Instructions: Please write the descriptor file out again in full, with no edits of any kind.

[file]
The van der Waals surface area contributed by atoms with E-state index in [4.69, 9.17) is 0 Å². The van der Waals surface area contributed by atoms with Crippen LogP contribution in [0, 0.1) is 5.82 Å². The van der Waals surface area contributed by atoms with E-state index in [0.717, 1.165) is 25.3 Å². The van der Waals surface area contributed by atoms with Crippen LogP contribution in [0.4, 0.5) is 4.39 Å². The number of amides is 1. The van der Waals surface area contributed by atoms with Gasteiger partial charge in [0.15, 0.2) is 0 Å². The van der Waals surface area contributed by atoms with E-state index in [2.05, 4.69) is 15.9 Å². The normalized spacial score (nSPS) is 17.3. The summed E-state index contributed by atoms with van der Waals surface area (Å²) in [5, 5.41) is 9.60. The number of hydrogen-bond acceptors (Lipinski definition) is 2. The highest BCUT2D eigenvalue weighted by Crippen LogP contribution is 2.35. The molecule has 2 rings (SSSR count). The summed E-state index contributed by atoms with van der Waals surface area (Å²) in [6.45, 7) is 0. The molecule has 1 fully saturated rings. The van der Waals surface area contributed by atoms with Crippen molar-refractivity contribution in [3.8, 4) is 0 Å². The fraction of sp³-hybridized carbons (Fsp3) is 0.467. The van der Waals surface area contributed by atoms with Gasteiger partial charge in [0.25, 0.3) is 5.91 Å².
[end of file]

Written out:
The van der Waals surface area contributed by atoms with E-state index in [4.69, 9.17) is 0 Å². The van der Waals surface area contributed by atoms with Crippen LogP contribution in [0, 0.1) is 5.82 Å². The van der Waals surface area contributed by atoms with E-state index in [0.717, 1.165) is 25.3 Å². The van der Waals surface area contributed by atoms with Crippen LogP contribution in [0.4, 0.5) is 4.39 Å². The number of amides is 1. The van der Waals surface area contributed by atoms with Gasteiger partial charge in [0.15, 0.2) is 0 Å². The van der Waals surface area contributed by atoms with E-state index in [2.05, 4.69) is 15.9 Å². The normalized spacial score (nSPS) is 17.3. The summed E-state index contributed by atoms with van der Waals surface area (Å²) in [5, 5.41) is 9.60. The number of hydrogen-bond acceptors (Lipinski definition) is 2. The highest BCUT2D eigenvalue weighted by Crippen LogP contribution is 2.35. The molecule has 2 rings (SSSR count). The summed E-state index contributed by atoms with van der Waals surface area (Å²) in [6.45, 7) is 0. The molecule has 1 fully saturated rings. The van der Waals surface area contributed by atoms with Crippen molar-refractivity contribution in [3.8, 4) is 0 Å². The fraction of sp³-hybridized carbons (Fsp3) is 0.467. The van der Waals surface area contributed by atoms with Gasteiger partial charge in [0.25, 0.3) is 5.91 Å².